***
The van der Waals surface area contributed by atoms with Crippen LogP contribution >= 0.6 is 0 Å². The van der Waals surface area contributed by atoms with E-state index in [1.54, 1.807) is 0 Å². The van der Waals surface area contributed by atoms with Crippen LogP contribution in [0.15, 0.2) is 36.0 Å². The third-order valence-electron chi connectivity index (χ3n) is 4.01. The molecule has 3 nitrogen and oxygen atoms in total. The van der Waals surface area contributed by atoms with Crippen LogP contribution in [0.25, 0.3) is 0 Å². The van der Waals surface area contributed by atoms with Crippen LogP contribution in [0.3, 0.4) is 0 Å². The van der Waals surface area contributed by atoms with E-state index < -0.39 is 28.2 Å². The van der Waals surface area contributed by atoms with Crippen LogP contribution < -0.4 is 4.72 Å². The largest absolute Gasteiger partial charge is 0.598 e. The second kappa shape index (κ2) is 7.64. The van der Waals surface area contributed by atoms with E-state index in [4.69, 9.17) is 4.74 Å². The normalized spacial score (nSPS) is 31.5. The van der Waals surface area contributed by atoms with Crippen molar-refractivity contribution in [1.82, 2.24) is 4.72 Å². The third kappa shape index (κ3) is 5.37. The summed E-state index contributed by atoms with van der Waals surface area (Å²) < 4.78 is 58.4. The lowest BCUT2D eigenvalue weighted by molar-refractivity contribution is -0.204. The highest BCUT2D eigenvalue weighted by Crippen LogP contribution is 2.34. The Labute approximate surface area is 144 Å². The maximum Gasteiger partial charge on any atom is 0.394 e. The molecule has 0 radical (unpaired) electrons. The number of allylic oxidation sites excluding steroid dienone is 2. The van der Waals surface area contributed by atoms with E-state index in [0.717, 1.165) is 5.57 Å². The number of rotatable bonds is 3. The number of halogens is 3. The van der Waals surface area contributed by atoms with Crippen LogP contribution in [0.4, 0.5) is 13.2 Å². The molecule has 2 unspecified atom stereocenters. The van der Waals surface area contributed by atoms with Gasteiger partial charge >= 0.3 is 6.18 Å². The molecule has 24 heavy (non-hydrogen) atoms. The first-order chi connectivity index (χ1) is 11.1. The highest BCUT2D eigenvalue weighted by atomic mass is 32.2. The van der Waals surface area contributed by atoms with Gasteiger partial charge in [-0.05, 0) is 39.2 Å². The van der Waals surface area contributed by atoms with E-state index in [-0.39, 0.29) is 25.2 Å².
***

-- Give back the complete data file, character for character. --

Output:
The van der Waals surface area contributed by atoms with Crippen LogP contribution >= 0.6 is 0 Å². The van der Waals surface area contributed by atoms with E-state index in [1.54, 1.807) is 0 Å². The van der Waals surface area contributed by atoms with Crippen LogP contribution in [0.15, 0.2) is 36.0 Å². The third-order valence-electron chi connectivity index (χ3n) is 4.01. The molecule has 3 nitrogen and oxygen atoms in total. The van der Waals surface area contributed by atoms with Crippen LogP contribution in [0.25, 0.3) is 0 Å². The van der Waals surface area contributed by atoms with Crippen LogP contribution in [0.3, 0.4) is 0 Å². The van der Waals surface area contributed by atoms with E-state index < -0.39 is 28.2 Å². The van der Waals surface area contributed by atoms with Crippen LogP contribution < -0.4 is 4.72 Å². The largest absolute Gasteiger partial charge is 0.598 e. The second kappa shape index (κ2) is 7.64. The van der Waals surface area contributed by atoms with E-state index in [4.69, 9.17) is 4.74 Å². The normalized spacial score (nSPS) is 31.5. The van der Waals surface area contributed by atoms with Crippen molar-refractivity contribution in [1.82, 2.24) is 4.72 Å². The third kappa shape index (κ3) is 5.37. The summed E-state index contributed by atoms with van der Waals surface area (Å²) < 4.78 is 58.4. The lowest BCUT2D eigenvalue weighted by molar-refractivity contribution is -0.204. The highest BCUT2D eigenvalue weighted by Crippen LogP contribution is 2.34. The Labute approximate surface area is 144 Å². The maximum Gasteiger partial charge on any atom is 0.394 e. The molecule has 0 radical (unpaired) electrons. The number of allylic oxidation sites excluding steroid dienone is 2. The van der Waals surface area contributed by atoms with E-state index in [0.717, 1.165) is 5.57 Å². The number of rotatable bonds is 3. The number of halogens is 3. The van der Waals surface area contributed by atoms with Crippen LogP contribution in [0.4, 0.5) is 13.2 Å². The molecule has 2 unspecified atom stereocenters. The van der Waals surface area contributed by atoms with Gasteiger partial charge >= 0.3 is 6.18 Å². The molecule has 24 heavy (non-hydrogen) atoms. The first-order chi connectivity index (χ1) is 11.1. The highest BCUT2D eigenvalue weighted by atomic mass is 32.2. The van der Waals surface area contributed by atoms with Gasteiger partial charge in [-0.05, 0) is 39.2 Å². The van der Waals surface area contributed by atoms with E-state index in [-0.39, 0.29) is 25.2 Å².